IT WAS JUST GETTING LIGHT when I got the call early on a Sunday morning in February 2003. Someone from the New York City Office of Emergency Management was telling me that Thirty-Fourth Street and Fifth Avenue adjacent to the Empire State Building were closed because of falling ice. As the person in charge of emergency operations for the Department of Buildings I sleepily wondered aloud what that might have to do with me. The dispatcher couldn’t answer that but said police and fire personnel were waiting for me at the site. I knew this could be a stressful incident because closing Fifth Avenue and Thirty-Fourth Street, even on a Sunday morning, wasn’t done lightly.
I arrived as quickly as I could and a police officer who would recognize me was already waiting to whisk me up through the building’s post-9/11 security. He was accompanied by a building engineer who briefed me on the long way up. Apparently ice had accumulated in a mass of newly installed antennas and, as the sun and temperature rose, large chunks of it had come loose. One hit a ledge and bounced down into the intersection of Fifth and Thirty-Fourth. It was heavy enough so if it had hit anything other than the pavement, it would have been very serious.
I joined a meeting in progress in an improvised conference room on the eighty-sixth floor. The immediate problem was already being taken care of. Building staff were chipping whatever ice they could reach and moving it indoors to melt. Fire officials had calls into the Sears Tower and Hancock Center in Chicago to see how they handle situations like this. It was still early on a Sunday morning and they hadn’t gotten any response yet. I called a Chicago colleague’s cell. We often exchanged information and helped each other with big city-type issues. At first he didn’t understand the magnitude of our problem and said all they do is put signs on sidewalks and in building plazas that say “Beware of Falling Ice.” When I explained further he confessed he had never been faced with this situation in Chicago.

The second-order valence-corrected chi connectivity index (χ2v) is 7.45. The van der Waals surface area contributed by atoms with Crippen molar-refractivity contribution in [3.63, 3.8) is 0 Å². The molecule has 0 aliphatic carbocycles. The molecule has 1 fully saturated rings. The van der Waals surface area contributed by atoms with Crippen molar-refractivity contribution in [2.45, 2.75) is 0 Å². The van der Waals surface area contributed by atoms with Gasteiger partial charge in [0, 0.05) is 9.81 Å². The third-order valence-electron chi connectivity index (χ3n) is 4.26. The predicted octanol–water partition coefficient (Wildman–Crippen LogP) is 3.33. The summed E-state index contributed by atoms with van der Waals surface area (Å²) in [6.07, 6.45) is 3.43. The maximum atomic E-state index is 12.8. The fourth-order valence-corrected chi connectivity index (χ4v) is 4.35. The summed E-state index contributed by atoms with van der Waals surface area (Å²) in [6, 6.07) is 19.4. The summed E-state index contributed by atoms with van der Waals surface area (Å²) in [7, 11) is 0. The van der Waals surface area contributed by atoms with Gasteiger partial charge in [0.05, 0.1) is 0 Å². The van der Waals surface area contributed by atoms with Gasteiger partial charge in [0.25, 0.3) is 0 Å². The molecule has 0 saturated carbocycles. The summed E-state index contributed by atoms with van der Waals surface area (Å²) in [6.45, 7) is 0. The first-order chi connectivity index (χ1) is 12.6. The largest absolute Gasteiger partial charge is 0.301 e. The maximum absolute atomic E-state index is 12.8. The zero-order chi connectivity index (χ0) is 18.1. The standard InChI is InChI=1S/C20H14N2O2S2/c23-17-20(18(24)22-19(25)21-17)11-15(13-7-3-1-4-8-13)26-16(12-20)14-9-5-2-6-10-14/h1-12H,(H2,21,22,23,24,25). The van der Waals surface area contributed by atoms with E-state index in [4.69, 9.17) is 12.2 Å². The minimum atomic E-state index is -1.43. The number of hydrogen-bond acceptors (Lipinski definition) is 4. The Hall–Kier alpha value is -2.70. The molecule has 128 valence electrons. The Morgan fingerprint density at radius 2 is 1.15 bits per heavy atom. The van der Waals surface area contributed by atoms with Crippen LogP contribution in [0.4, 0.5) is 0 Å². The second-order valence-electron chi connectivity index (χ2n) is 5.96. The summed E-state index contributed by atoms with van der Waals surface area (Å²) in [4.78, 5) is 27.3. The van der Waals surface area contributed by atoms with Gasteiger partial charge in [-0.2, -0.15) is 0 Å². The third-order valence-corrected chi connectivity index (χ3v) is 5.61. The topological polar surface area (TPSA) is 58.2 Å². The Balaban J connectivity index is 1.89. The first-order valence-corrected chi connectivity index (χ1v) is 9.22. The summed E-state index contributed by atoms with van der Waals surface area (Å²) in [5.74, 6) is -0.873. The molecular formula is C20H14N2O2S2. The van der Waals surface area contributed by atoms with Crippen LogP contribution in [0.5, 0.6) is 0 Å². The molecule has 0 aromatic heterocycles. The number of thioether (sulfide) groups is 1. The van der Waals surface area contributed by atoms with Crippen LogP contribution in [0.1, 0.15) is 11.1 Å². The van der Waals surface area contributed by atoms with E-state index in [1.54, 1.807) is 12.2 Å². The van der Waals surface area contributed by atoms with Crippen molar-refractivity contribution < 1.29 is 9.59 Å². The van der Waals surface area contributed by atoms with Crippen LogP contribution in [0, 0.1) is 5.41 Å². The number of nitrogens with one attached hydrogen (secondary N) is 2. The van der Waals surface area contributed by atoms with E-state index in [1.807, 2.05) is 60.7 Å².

The big question was: Why did this happen now and never before?
In the months following 9/11, transmission antennas lost at the collapse were relocated on the Empire State Building. From shortly after it was built in 1929 until the taller World Trade Center was completed, antennas were added as needed to the mooring mast atop the Empire State Building. It’s called the mooring mast because its original purpose was for docking passenger dirigibles. Of course that need hadn’t materialized but the infrastructure was still in place. With the Twin Towers gone, the Empire State Building’s height was once again required for transmissions and a large number of antennas were quickly installed. There weren’t any problems structurally but winter weather quirks hadn’t been taken into consideration.
A contact at the National Oceanic and Atmospheric Administration explained that the past few days had brought periods of warm rain alternating with freezing temperatures. Water, which had quickly turned to ice, had collected on the antennas. Then an exceptional rise in temperature just before dawn had made some of the ice come loose. This freakish combination of weather events was extremely unlikely to ever occur again.